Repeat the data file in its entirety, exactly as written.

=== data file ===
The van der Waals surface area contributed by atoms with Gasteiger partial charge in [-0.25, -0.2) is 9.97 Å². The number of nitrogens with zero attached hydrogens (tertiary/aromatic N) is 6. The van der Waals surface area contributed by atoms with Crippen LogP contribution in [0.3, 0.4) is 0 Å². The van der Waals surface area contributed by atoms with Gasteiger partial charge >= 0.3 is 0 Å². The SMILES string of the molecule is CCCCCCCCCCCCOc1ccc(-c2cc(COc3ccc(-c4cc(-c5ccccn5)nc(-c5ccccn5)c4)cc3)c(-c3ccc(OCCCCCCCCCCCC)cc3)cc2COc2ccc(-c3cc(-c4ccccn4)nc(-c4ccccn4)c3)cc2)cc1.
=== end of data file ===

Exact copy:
The van der Waals surface area contributed by atoms with Gasteiger partial charge in [-0.25, -0.2) is 9.97 Å². The number of nitrogens with zero attached hydrogens (tertiary/aromatic N) is 6. The van der Waals surface area contributed by atoms with Crippen LogP contribution in [0.3, 0.4) is 0 Å². The van der Waals surface area contributed by atoms with Gasteiger partial charge >= 0.3 is 0 Å². The SMILES string of the molecule is CCCCCCCCCCCCOc1ccc(-c2cc(COc3ccc(-c4cc(-c5ccccn5)nc(-c5ccccn5)c4)cc3)c(-c3ccc(OCCCCCCCCCCCC)cc3)cc2COc2ccc(-c3cc(-c4ccccn4)nc(-c4ccccn4)c3)cc2)cc1.